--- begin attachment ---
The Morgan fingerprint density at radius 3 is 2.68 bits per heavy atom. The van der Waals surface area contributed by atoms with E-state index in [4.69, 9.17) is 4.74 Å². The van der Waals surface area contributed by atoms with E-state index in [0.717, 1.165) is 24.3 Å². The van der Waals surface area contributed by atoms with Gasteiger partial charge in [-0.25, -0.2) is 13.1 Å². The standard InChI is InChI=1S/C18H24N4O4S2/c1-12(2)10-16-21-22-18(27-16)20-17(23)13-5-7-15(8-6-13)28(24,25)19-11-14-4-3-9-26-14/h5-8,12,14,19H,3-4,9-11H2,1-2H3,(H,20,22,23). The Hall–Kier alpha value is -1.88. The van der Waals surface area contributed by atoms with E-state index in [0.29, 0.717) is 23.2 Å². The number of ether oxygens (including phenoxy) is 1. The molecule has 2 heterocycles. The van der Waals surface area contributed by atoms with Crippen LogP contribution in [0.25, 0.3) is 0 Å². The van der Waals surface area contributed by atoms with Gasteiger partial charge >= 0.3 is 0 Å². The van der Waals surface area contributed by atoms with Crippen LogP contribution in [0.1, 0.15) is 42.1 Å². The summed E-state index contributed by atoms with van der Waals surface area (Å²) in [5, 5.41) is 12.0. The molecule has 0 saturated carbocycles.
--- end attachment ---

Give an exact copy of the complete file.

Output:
The Morgan fingerprint density at radius 3 is 2.68 bits per heavy atom. The van der Waals surface area contributed by atoms with E-state index in [4.69, 9.17) is 4.74 Å². The van der Waals surface area contributed by atoms with E-state index in [0.717, 1.165) is 24.3 Å². The van der Waals surface area contributed by atoms with Gasteiger partial charge in [-0.25, -0.2) is 13.1 Å². The standard InChI is InChI=1S/C18H24N4O4S2/c1-12(2)10-16-21-22-18(27-16)20-17(23)13-5-7-15(8-6-13)28(24,25)19-11-14-4-3-9-26-14/h5-8,12,14,19H,3-4,9-11H2,1-2H3,(H,20,22,23). The Hall–Kier alpha value is -1.88. The van der Waals surface area contributed by atoms with E-state index in [0.29, 0.717) is 23.2 Å². The number of ether oxygens (including phenoxy) is 1. The molecule has 2 heterocycles. The van der Waals surface area contributed by atoms with Crippen LogP contribution in [0.25, 0.3) is 0 Å². The van der Waals surface area contributed by atoms with Gasteiger partial charge >= 0.3 is 0 Å². The van der Waals surface area contributed by atoms with Crippen LogP contribution in [0.1, 0.15) is 42.1 Å². The summed E-state index contributed by atoms with van der Waals surface area (Å²) in [5, 5.41) is 12.0. The molecule has 0 saturated carbocycles.